Australia and the Empire/Native Australians and Imperial Federation
NATIVE AUSTRALIANS AND IMPERIAL FEDERATION.
In one of his charming after-dinner speeches recently delivered in Australia, the Earl of Carnarvon, pleasantly paraphrasing the Laureate, was good enough to say that, "if fifty years of Europe are, in point of development and expansion, worth an unlimited era of Cathay, then I say that ten years in these great Australasian colonies match fifty years of Europe."
This truth was borne in upon me very forcibly when I took up one of the later numbers of the now unfortunately defunct Melbourne Review, in order to find out, if I might, what "Young Australia" was thinking about himself and the Empire of which he is at present a unit. The article to which I wish to allude is entitled "Australia for the Australians," and is one of a series by a young Victorian, who writes with a certain crude ability and much confidence, which it is to be hoped for his own peace of mind he may retain, even though his views may ripen as the years roll on. How far the positive opinions expressed in these immature essays are representative of the opinions of the rising generation of native Australians, it is perhaps impossible to determine. But I make no doubt that a goodly percentage of the members of such a body as the "Australian Natives Association" will re-echo these sentiments, if only for the purpose of annoying their fathers. Under the circumstances, and lest I should be accused of misrepresentation, I think it advisable to allow the writer of "Australia for the Australians" to state his own case.
"The census returns for 1881 are eloquent on the point that Victoria is rapidly becoming Victorian—that is, peopled by men and women of Victorian birth. Mr. Hayter estimated that the colonial-born population in Victoria on April 3d, 1881, numbered 539,060, and the "foreigners," or British-born, 282,339; that is to say, during the previous decade between one-seventh and one-eighth of the British population disappeared. Three in every five persons in Victoria at present are colonials."
In these words the "Australian native" opens what he intends shall be a very original and startling discourse, and then with much complacency, not to say joviality, proceeds to point out how in an increasing ratio the colonial-born will "supply the places of their fathers, who will vanish before the tooth of Time." He then lays down a series of sweeping generalisations or sociological dogmas, relative to the new national type of humanity now coming into existence in Australia. These racial speculations, I must frankly confess, read to me like an odd mixture of the phraseology of First Principles and the ideas of Alice in Wonderland. The coming Australian is to enter upon the stage freed from all the wretched impedimenta of the historic past. His advent is to mark an entirely new era. When he takes over his patrimony, Australia, from his father, the "foreigner," the astonished Old World will see something very like a new revelation upon this earth. Here is his glorious vision of himself in his future public capacity as political lord and master of the great island-continent.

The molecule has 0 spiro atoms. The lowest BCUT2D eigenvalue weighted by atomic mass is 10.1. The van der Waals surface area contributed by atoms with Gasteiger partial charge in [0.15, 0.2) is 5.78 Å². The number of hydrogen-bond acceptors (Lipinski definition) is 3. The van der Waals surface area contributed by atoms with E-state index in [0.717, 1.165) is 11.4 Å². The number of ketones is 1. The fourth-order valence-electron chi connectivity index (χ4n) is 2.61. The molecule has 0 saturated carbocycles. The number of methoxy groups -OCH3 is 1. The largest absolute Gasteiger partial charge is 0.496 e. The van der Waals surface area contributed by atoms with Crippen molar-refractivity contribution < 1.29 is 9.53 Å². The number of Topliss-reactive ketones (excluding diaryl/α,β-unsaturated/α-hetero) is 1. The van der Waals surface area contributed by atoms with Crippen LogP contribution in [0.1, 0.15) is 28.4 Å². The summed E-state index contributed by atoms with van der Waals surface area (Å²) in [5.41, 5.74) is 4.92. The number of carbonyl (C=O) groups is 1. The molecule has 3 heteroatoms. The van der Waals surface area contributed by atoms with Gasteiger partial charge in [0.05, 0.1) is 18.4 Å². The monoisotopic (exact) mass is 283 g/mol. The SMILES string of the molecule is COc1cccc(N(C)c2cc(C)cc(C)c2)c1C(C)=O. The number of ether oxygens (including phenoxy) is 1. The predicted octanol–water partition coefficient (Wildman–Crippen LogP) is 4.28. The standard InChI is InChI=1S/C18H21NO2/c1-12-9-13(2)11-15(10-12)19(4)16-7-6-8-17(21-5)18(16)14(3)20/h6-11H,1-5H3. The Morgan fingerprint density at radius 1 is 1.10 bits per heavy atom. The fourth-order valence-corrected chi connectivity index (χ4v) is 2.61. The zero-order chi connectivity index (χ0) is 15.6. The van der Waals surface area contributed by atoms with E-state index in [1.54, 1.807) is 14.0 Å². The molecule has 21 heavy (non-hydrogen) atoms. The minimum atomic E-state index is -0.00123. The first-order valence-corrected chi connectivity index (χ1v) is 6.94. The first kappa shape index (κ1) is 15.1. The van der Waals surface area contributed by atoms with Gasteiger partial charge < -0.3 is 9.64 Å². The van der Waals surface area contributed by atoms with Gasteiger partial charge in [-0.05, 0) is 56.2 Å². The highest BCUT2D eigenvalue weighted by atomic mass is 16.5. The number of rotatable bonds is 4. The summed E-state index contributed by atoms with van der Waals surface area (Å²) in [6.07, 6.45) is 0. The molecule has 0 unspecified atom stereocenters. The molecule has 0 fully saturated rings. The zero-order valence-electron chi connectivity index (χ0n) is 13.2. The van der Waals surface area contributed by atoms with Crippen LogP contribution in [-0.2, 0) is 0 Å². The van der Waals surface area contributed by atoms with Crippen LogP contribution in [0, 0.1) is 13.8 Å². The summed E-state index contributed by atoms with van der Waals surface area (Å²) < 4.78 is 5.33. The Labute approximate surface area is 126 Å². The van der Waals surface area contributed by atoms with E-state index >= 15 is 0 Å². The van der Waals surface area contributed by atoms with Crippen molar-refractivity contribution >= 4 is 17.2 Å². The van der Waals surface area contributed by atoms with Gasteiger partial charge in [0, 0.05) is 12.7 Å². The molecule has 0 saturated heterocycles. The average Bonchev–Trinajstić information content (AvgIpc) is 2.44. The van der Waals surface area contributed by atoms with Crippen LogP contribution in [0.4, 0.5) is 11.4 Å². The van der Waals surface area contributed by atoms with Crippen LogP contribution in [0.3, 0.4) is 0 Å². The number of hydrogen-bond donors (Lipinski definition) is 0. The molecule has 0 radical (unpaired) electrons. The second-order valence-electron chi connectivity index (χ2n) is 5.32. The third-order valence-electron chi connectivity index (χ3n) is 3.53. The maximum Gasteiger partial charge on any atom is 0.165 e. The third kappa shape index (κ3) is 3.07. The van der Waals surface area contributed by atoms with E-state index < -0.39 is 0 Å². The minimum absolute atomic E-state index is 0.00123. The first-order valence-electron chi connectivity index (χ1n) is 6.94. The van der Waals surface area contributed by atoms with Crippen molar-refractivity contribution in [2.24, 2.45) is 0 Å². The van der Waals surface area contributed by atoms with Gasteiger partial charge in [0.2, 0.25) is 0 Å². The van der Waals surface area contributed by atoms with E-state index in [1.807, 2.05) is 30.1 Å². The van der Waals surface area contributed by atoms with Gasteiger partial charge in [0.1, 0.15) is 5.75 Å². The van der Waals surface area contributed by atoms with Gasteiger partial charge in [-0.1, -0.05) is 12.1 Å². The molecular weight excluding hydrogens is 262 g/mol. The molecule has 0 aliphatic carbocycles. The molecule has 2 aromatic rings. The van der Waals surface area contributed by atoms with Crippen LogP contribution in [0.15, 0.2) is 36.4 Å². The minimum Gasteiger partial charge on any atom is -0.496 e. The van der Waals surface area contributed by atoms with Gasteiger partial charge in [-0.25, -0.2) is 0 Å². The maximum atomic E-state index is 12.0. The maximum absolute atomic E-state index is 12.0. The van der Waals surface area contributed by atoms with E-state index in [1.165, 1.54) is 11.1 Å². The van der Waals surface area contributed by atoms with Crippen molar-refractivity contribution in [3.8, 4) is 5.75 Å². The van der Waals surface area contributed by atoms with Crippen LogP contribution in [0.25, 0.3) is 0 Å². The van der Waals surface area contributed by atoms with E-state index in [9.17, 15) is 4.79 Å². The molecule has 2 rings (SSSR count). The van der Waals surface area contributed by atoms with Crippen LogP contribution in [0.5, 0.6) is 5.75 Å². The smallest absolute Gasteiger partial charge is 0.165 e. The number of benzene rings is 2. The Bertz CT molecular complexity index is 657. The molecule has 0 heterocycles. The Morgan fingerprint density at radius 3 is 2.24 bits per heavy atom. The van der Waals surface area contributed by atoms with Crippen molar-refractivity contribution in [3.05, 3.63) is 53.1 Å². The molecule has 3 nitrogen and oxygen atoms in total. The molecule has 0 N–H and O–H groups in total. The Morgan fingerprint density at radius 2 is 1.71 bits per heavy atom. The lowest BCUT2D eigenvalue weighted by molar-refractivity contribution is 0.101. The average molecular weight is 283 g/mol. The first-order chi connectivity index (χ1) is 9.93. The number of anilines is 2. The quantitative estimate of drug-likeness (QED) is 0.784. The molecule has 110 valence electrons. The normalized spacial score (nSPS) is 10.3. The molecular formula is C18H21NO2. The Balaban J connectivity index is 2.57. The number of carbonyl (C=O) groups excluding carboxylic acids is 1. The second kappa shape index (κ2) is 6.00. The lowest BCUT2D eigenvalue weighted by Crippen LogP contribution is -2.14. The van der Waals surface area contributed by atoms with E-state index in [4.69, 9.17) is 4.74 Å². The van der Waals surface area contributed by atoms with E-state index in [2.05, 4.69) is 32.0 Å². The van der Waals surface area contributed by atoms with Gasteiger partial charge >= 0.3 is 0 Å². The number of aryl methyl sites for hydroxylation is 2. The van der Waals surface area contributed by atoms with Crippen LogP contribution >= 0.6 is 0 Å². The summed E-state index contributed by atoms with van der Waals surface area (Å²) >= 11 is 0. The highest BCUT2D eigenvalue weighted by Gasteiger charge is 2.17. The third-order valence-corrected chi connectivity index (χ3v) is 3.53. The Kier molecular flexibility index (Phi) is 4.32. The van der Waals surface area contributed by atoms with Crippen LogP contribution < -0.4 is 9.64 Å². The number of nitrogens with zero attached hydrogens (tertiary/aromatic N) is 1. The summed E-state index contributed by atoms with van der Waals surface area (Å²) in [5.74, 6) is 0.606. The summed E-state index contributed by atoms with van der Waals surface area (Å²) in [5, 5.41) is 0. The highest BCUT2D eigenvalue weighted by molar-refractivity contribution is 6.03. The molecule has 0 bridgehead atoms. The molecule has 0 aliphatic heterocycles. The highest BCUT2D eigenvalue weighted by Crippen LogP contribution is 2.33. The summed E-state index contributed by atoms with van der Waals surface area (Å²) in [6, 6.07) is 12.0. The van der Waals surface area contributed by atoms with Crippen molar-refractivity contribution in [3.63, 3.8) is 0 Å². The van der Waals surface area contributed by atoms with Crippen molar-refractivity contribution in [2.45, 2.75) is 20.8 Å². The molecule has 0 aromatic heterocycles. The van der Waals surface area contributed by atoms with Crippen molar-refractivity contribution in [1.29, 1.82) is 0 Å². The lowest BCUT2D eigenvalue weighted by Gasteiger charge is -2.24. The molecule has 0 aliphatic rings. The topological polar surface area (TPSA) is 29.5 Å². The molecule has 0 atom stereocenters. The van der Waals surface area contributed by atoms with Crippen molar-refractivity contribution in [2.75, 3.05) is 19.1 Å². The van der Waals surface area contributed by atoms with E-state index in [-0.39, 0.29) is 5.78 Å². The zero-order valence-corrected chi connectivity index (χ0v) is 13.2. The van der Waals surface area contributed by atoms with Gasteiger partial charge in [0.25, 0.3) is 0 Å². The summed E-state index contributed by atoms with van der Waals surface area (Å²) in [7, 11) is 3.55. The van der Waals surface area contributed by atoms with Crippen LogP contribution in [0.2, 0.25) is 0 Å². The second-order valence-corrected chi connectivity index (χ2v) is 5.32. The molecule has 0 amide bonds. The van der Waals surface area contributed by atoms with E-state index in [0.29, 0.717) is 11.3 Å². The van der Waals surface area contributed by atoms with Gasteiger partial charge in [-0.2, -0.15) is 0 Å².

"Knowing, therefore, that the interest of the few is the robbery of the many, the Australian will sternly repress log-rolling and swindling, and will only vote for the man who will represent general, and not individual and clique, interests. He will be influenced only by a public-spirited desire for the advancement of his native land, and not for the advancement of any particular statesman or party. The legislation of the future will be the reflex of educated patriotic electors, and they will only join one party, and that will carry the Australian flag and keep step to Australian music."
"Australians," he continues, with increasing self-appreciation, "are not hindered in their search for truth by the ivy-grown traditions of past ages. Common sense and education invite them to think freely for themselves; and they are accustomed to boldly investigate everything—past, present, and future. Nothing is too sacred merely because it is hoary and fossilised. Guided by truth, they tread down the corn of established opinions, separating the chaff from the grain, appropriating the portion their judgment approves, and rejecting whatever savours of darkness and ignorance."
If this is not enough to make the Pope tremble in the Vatican, and even disconcert the Archbishop of Canterbury, whatever may be his Grace's views on the right of private judgment, I know not what is. But the panorama of the forthcoming antipodean Utopia continues unrolling before our astonished eyes:—
"It is a magnificent period in the history of humanity, a very golden age; an age of glorious innovations, full of reforms, inventions, and revolutions, when men are emerging from darkness into light, from night into day. What has been accomplished is splendid, but what has to be done is sublime; and if the colonies would not lag behind in the race, their destinies must be controlled by men saturated with the comprehension of their sacred duties, and actuated by a burning desire for the elevation of their fellows, so that the race will receive an impetus in the struggle for perfection more powerful than anything it has yet received. Our modes of thought are becoming better every year, and we are discarding superstition and employing science, because we are accustomed to pass established opinions through the alembic of reason which a scientific age has moulded for us. … The rising generation has been nurtured under a new and dry light, mental and moral, while the old and decaying one was forced in a hothouse of falsity. Evolution promises that we shall be better thinkers and workers than our predecessors, and the dispassionate observer must admit that my proposition that Australia will never be properly governed till she is ruled by native-born (sic) Australians has after all more of a real than a hypothetical basis. Then will our destinies be in the hands of men who will be influenced only by a sincere and creditable amor patriæ, whose united cry may be earnestly resounded from York to Otway, from Perth to Brisbane—Australia for the Australians!"